A Not So Boring Ride with Dr. Kornhauser and Dr. Monroe – #ces2024
K. Pyle, Jan. 20, “A joy ride is one way to describe this video that documents SmartDrivingCars/Princeton’s Dr. Kornhauser’s first adventure through the Boring Company’s Las Vegas tunnel. This brief sojourn under the massive Las Vegas Convention Center at CES2024 provides a glimpse of things to come, as this is the start of a larger network, as outlined in this previous Viodi article and video.
The Boring Company’s terminal designs at the South, Central, and West Halls are a physical example of the type of kiosks Dr. Kornhauser is advocating for as part of the Trenton MOVES project. The Boring company’s Las Vegas project is still taking baby steps (the drivers don’t appear to be using the advanced driver assistance systems that Tesla offers), but it is clear that automation and purpose-built vehicles are part of the evolution of this anything-but-boring mobility infrastructure. …” Read More Hmmmm…. Yup! Very interesting. Alain
Driverless 18-wheelers coming to Dallas
N. Rajwani-Dharsi, Jan. 17, “Dallas will soon be a launchpad for 18-wheelers carrying freight from city to city, without a driver in the cab.
Driving the news: California-based Kodiak Robotics unveiled its “driverless-ready semi-truck” at the 2024 Consumer Electronics Show in Las Vegas last week and said its first driverless route, between Houston and Dallas, will launch in the second half of this year.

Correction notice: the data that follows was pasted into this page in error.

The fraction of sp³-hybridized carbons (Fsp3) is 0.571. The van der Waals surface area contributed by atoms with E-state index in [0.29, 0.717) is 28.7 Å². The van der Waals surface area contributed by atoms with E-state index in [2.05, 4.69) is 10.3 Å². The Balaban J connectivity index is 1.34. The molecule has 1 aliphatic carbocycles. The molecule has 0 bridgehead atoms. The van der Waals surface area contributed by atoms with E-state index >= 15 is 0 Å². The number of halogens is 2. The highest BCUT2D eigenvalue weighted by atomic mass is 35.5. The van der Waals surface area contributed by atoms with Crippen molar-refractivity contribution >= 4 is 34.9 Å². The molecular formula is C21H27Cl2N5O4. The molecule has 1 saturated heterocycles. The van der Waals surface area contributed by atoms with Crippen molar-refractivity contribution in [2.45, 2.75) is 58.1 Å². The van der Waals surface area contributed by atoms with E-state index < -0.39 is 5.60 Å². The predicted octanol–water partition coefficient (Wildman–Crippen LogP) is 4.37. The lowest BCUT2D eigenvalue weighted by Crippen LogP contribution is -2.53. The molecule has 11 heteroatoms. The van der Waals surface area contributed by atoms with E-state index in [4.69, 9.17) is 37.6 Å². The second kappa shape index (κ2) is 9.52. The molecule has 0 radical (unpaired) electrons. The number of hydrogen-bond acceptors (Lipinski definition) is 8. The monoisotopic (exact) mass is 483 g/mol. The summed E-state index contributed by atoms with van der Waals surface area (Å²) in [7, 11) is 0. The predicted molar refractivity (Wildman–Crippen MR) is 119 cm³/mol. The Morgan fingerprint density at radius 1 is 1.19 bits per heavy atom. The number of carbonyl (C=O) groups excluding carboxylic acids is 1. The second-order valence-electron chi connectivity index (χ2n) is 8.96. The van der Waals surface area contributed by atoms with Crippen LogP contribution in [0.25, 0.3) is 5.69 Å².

Pittsburgh-based Aurora Innovation is also planning to launch fully driverless trucks in Texas by the end of the year, with Dallas to Houston as the first route. ….” Read More Hmmmm…. I continue to be perplexed by why these companies continue to seek click-bait type publicity about their operation. Given the San Francisco experience of both Waymo and Cruise PLUS the fact that their customers are NOT the general public but the “Top 100”, or maybe only the “Top 10”, motor carriers, there is zero value to them if their business model is to move freight in a substantially better way. That is a radically different market from giving people a ride or bringing them their lunch. Alain
GM May Be Canceling Ultra Cruise
J. Lopez, Jan. 15, “General Motors may be canceling Ultra Cruise, the automaker’s next-generation semi-autonomous driver assistance system. Ultra Cruise was announced in 2021 as the evolution of the GM Super Cruise system, expected to offer expanded capabilities compared to Super Cruise. GM has faced considerable headwinds in its autonomous vehicle technology programs since an incident last October.
According to a recent report from CNBC, which cites two anonymous sources familiar with the matter, GM is poised to end the Ultra Cruise program, with one source indicating that the automaker will refocus its attention on developing Super Cruise, rather than offer two different semi-autonomous driver assist systems. Ultra Cruise was originally slated for launch for the 2023 calendar year…” Read More Hmmmm…. Makes some sense. How many “Cruises” can one company have.. Super/…, Ultra/…, GM/…, …